I can hear the floods recede through my iPod phone

I’m actually surprised to see the way major media outlets — The New York Times, the BBC, and others — have rabidly covered the “news” about a new iPod/cellphone hybrid. I have no issues with iPods or cellphones and use both items, like a lot of people with the means to do so. But once again, we’re faced with a tear in the fabric of reporting what’s actually happening in the world and the need to “report” the content of Apple’s PR statements.

Pogue162Picture 3-1

Every time Apple comes out with a product the release is treated as newsworthy. The items are technically filed under “Technology,” but they always seem to find themselves on the homepages of major news outlets. Again, I use Apple products and, for the most part, like them, but this is a case of Apple convincing writers and consumers that it is something more than a computer company, that it represents a social revolution of some kind. Remember those “Think Different” ads featuring Gandhi, Martin Luther King, and other peace/revolutionary types? Well, Apple, isn’t revolutionary, and it won’t make the world more peaceful. It will continue to give us cool gadgets and a great computing experience, but that’s all. The “Mac faithful,” as some call them, treat the company with reverence usually reserved for, um, actual political revolutionaries.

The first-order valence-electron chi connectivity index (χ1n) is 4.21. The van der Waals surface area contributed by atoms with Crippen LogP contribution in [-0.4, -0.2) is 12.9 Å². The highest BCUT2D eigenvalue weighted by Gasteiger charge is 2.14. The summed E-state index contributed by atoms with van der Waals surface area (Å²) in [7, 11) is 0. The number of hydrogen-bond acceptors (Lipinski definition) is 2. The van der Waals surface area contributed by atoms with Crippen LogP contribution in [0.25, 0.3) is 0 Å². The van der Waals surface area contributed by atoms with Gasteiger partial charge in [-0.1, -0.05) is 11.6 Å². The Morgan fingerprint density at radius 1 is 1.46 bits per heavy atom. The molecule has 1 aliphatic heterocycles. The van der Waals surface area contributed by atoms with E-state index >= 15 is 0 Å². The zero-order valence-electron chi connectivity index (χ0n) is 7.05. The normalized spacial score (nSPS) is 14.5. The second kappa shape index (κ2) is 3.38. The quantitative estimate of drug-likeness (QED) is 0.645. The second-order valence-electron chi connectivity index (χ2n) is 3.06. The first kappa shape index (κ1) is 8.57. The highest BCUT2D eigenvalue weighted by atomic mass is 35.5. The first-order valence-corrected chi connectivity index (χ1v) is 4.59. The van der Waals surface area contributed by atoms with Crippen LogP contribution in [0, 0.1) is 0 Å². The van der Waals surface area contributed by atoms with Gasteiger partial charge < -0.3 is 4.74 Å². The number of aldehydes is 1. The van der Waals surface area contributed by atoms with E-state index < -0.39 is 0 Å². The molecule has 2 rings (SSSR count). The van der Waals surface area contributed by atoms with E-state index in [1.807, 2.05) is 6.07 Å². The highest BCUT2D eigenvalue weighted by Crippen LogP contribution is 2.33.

At the very least we should direct this sort of praise at open source folks like Mozilla, who are actually trying to change the role that software plays in our lives by making it free which, to me, translates to a desire and need to offer technology to the places around the world that still need it. Because those places are so poor, we can’t offer them Mac OS X, which is proprietary, not open source, or any other operating system besides something Linux-based. But let’s celebrate that possibility.

Or maybe all the poor need is a cellphone/iPod hybrid. That will put food in their bellies.

So look at the two pictures above, both of which ran in the New York Times. Is there a problem with so triumphantly flouting a new gadget while people struggle to not die?

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0 thoughts on “I can hear the floods recede through my iPod phone

  1. “Is there a problem with so triumphantly flouting a new gadget while people struggle to not die?”

    Not as long as I have a job. Whoops! May have spoken too soon.

  2. Point 1: Personal computers and the internet have revolutionized communications, economics, journalism, art, etc.

    Point 2: No individual or company has been more influential in the development of the personal computer than Apple
    – first personal computer
    – first mouse
    – first portable computer
    – first floppy drive
    – first sound and video
    – first built-in networking

    Ergo: Apple is revolutionary

    Plus that nano is totally rad.

  3. The lack of response from Josh I can only take to mean that he is out purchasing his own iPod phone, or trying to finagle one out of Todd.